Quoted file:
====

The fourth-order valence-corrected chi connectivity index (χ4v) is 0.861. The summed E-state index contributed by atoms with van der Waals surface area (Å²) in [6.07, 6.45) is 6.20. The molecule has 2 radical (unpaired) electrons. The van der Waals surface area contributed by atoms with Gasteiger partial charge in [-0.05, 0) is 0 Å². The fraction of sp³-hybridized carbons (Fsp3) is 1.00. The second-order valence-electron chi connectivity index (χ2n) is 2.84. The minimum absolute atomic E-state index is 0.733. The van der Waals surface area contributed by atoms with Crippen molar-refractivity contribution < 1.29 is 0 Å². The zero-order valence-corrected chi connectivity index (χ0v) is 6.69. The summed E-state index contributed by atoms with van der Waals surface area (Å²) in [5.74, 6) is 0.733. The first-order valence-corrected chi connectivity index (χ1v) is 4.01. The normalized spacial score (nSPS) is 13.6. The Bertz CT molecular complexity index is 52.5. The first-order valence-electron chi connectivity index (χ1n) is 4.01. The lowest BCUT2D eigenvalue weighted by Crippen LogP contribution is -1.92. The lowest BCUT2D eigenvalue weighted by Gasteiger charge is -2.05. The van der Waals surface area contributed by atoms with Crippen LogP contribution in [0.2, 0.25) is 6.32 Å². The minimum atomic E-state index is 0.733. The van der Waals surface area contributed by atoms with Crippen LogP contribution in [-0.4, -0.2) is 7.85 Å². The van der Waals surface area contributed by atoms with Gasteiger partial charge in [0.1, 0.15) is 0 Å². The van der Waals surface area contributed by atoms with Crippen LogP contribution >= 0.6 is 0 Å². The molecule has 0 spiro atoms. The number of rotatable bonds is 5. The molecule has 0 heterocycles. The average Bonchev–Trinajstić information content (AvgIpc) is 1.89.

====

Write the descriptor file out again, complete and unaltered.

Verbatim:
The fourth-order valence-corrected chi connectivity index (χ4v) is 0.861. The summed E-state index contributed by atoms with van der Waals surface area (Å²) in [6.07, 6.45) is 6.20. The molecule has 2 radical (unpaired) electrons. The van der Waals surface area contributed by atoms with Gasteiger partial charge in [-0.05, 0) is 0 Å². The fraction of sp³-hybridized carbons (Fsp3) is 1.00. The second-order valence-electron chi connectivity index (χ2n) is 2.84. The minimum absolute atomic E-state index is 0.733. The van der Waals surface area contributed by atoms with Crippen molar-refractivity contribution < 1.29 is 0 Å². The zero-order valence-corrected chi connectivity index (χ0v) is 6.69. The summed E-state index contributed by atoms with van der Waals surface area (Å²) in [5.74, 6) is 0.733. The first-order valence-corrected chi connectivity index (χ1v) is 4.01. The normalized spacial score (nSPS) is 13.6. The Bertz CT molecular complexity index is 52.5. The first-order valence-electron chi connectivity index (χ1n) is 4.01. The lowest BCUT2D eigenvalue weighted by Crippen LogP contribution is -1.92. The lowest BCUT2D eigenvalue weighted by Gasteiger charge is -2.05. The van der Waals surface area contributed by atoms with Crippen LogP contribution in [0.2, 0.25) is 6.32 Å². The minimum atomic E-state index is 0.733. The van der Waals surface area contributed by atoms with Crippen LogP contribution in [-0.4, -0.2) is 7.85 Å². The van der Waals surface area contributed by atoms with Gasteiger partial charge in [0.1, 0.15) is 0 Å². The van der Waals surface area contributed by atoms with Crippen LogP contribution >= 0.6 is 0 Å². The molecule has 0 spiro atoms. The number of rotatable bonds is 5. The molecule has 0 heterocycles. The average Bonchev–Trinajstić information content (AvgIpc) is 1.89.